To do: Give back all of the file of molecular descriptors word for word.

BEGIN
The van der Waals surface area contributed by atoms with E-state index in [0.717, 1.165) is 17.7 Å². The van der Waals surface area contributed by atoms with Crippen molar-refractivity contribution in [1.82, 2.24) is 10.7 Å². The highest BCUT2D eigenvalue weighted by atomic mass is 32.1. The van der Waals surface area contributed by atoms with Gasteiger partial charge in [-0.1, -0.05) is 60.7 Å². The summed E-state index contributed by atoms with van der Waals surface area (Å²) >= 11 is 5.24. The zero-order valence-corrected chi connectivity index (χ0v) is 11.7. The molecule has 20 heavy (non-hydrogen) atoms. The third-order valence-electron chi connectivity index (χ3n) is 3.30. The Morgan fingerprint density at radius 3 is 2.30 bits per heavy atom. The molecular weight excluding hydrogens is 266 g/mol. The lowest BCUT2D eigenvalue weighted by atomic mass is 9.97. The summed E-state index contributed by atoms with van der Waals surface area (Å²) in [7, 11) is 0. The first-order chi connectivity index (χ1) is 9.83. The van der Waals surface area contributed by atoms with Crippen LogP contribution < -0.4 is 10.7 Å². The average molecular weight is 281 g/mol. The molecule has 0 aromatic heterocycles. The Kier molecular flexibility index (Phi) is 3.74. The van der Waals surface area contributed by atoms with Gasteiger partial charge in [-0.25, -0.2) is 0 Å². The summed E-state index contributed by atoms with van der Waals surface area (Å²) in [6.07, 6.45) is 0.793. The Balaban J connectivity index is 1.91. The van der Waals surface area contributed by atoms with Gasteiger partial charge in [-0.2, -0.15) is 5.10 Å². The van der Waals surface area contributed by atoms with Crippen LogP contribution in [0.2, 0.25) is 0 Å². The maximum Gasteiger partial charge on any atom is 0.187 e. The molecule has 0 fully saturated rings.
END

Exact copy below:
The van der Waals surface area contributed by atoms with E-state index in [0.717, 1.165) is 17.7 Å². The van der Waals surface area contributed by atoms with Crippen molar-refractivity contribution in [1.82, 2.24) is 10.7 Å². The highest BCUT2D eigenvalue weighted by atomic mass is 32.1. The van der Waals surface area contributed by atoms with Gasteiger partial charge in [-0.1, -0.05) is 60.7 Å². The summed E-state index contributed by atoms with van der Waals surface area (Å²) >= 11 is 5.24. The zero-order valence-corrected chi connectivity index (χ0v) is 11.7. The molecule has 20 heavy (non-hydrogen) atoms. The third-order valence-electron chi connectivity index (χ3n) is 3.30. The Morgan fingerprint density at radius 3 is 2.30 bits per heavy atom. The molecular weight excluding hydrogens is 266 g/mol. The lowest BCUT2D eigenvalue weighted by atomic mass is 9.97. The summed E-state index contributed by atoms with van der Waals surface area (Å²) in [7, 11) is 0. The first-order chi connectivity index (χ1) is 9.83. The van der Waals surface area contributed by atoms with Crippen LogP contribution < -0.4 is 10.7 Å². The average molecular weight is 281 g/mol. The molecule has 0 aromatic heterocycles. The Kier molecular flexibility index (Phi) is 3.74. The van der Waals surface area contributed by atoms with Gasteiger partial charge in [-0.25, -0.2) is 0 Å². The summed E-state index contributed by atoms with van der Waals surface area (Å²) in [6.07, 6.45) is 0.793. The Balaban J connectivity index is 1.91. The van der Waals surface area contributed by atoms with Gasteiger partial charge in [-0.2, -0.15) is 5.10 Å². The van der Waals surface area contributed by atoms with Crippen LogP contribution in [0.2, 0.25) is 0 Å². The maximum Gasteiger partial charge on any atom is 0.187 e. The molecule has 0 fully saturated rings.